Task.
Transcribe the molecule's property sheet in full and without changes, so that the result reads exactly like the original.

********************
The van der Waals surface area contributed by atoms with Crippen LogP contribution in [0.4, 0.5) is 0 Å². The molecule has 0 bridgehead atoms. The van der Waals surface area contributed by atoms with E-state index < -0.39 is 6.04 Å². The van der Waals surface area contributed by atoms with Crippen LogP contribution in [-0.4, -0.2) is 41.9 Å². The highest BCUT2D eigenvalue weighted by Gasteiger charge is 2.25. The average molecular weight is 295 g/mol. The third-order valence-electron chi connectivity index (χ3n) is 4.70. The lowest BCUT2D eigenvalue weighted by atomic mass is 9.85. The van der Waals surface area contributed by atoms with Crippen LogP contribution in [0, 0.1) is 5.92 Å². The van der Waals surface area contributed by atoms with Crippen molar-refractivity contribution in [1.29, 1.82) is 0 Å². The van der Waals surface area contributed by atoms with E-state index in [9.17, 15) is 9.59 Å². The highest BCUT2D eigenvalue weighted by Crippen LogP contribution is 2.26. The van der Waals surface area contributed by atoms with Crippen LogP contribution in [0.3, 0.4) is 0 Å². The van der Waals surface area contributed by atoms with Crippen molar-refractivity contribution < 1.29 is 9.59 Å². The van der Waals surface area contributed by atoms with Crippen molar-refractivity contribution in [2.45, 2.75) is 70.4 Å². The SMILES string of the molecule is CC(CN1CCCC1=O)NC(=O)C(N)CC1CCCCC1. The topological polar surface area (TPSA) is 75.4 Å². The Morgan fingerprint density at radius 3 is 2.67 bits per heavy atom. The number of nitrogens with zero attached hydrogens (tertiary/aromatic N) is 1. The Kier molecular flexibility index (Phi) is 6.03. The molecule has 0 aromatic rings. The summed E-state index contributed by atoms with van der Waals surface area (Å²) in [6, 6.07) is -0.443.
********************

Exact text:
The van der Waals surface area contributed by atoms with Crippen LogP contribution in [0.4, 0.5) is 0 Å². The molecule has 0 bridgehead atoms. The van der Waals surface area contributed by atoms with E-state index < -0.39 is 6.04 Å². The van der Waals surface area contributed by atoms with Crippen LogP contribution in [-0.4, -0.2) is 41.9 Å². The highest BCUT2D eigenvalue weighted by Gasteiger charge is 2.25. The average molecular weight is 295 g/mol. The third-order valence-electron chi connectivity index (χ3n) is 4.70. The lowest BCUT2D eigenvalue weighted by atomic mass is 9.85. The van der Waals surface area contributed by atoms with Crippen LogP contribution in [0, 0.1) is 5.92 Å². The van der Waals surface area contributed by atoms with Crippen molar-refractivity contribution in [1.29, 1.82) is 0 Å². The van der Waals surface area contributed by atoms with E-state index in [9.17, 15) is 9.59 Å². The highest BCUT2D eigenvalue weighted by Crippen LogP contribution is 2.26. The van der Waals surface area contributed by atoms with Crippen LogP contribution in [0.3, 0.4) is 0 Å². The van der Waals surface area contributed by atoms with Crippen molar-refractivity contribution < 1.29 is 9.59 Å². The van der Waals surface area contributed by atoms with Crippen molar-refractivity contribution in [2.45, 2.75) is 70.4 Å². The SMILES string of the molecule is CC(CN1CCCC1=O)NC(=O)C(N)CC1CCCCC1. The topological polar surface area (TPSA) is 75.4 Å². The Morgan fingerprint density at radius 3 is 2.67 bits per heavy atom. The number of nitrogens with zero attached hydrogens (tertiary/aromatic N) is 1. The Kier molecular flexibility index (Phi) is 6.03. The molecule has 0 aromatic rings. The summed E-state index contributed by atoms with van der Waals surface area (Å²) in [6, 6.07) is -0.443.